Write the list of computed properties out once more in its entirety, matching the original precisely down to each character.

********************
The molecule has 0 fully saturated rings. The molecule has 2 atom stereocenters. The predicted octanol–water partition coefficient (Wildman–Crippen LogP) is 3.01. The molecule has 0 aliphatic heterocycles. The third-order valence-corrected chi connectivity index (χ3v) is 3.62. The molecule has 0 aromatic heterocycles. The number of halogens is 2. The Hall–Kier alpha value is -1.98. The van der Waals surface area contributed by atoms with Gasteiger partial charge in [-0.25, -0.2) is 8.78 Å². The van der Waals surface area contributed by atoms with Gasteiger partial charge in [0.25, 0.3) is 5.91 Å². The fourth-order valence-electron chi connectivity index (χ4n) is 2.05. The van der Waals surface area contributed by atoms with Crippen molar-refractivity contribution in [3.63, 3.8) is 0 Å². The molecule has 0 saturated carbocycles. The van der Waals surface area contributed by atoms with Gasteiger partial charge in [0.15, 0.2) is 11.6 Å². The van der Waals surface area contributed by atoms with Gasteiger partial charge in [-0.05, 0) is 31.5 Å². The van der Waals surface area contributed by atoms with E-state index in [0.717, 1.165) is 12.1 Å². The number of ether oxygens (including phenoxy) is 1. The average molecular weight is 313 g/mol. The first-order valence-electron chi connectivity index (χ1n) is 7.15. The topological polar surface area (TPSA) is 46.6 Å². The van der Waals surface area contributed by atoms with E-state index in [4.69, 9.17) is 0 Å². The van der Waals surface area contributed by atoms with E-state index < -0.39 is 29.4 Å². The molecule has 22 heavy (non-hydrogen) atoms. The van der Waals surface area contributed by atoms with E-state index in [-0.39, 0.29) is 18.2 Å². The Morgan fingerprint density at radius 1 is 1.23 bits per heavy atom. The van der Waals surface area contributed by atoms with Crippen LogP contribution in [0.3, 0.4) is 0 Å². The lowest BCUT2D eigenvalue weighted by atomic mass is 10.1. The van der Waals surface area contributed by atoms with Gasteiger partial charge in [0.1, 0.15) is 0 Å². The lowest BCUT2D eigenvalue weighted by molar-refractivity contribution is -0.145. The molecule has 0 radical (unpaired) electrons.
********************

The molecule has 0 fully saturated rings. The molecule has 2 atom stereocenters. The predicted octanol–water partition coefficient (Wildman–Crippen LogP) is 3.01. The molecule has 0 aliphatic heterocycles. The third-order valence-corrected chi connectivity index (χ3v) is 3.62. The molecule has 0 aromatic heterocycles. The number of halogens is 2. The Hall–Kier alpha value is -1.98. The van der Waals surface area contributed by atoms with Gasteiger partial charge in [-0.25, -0.2) is 8.78 Å². The van der Waals surface area contributed by atoms with Gasteiger partial charge in [0.25, 0.3) is 5.91 Å². The fourth-order valence-electron chi connectivity index (χ4n) is 2.05. The van der Waals surface area contributed by atoms with Crippen molar-refractivity contribution in [3.63, 3.8) is 0 Å². The molecule has 0 saturated carbocycles. The van der Waals surface area contributed by atoms with Gasteiger partial charge in [0.15, 0.2) is 11.6 Å². The van der Waals surface area contributed by atoms with Gasteiger partial charge in [-0.05, 0) is 31.5 Å². The van der Waals surface area contributed by atoms with E-state index in [0.717, 1.165) is 12.1 Å². The number of ether oxygens (including phenoxy) is 1. The average molecular weight is 313 g/mol. The first-order valence-electron chi connectivity index (χ1n) is 7.15. The topological polar surface area (TPSA) is 46.6 Å². The van der Waals surface area contributed by atoms with E-state index in [4.69, 9.17) is 0 Å². The van der Waals surface area contributed by atoms with E-state index < -0.39 is 29.4 Å². The molecule has 22 heavy (non-hydrogen) atoms. The van der Waals surface area contributed by atoms with E-state index in [-0.39, 0.29) is 18.2 Å². The Morgan fingerprint density at radius 1 is 1.23 bits per heavy atom. The van der Waals surface area contributed by atoms with Crippen LogP contribution in [0.3, 0.4) is 0 Å². The lowest BCUT2D eigenvalue weighted by atomic mass is 10.1. The van der Waals surface area contributed by atoms with Gasteiger partial charge in [0.1, 0.15) is 0 Å². The lowest BCUT2D eigenvalue weighted by molar-refractivity contribution is -0.145. The molecule has 0 radical (unpaired) electrons.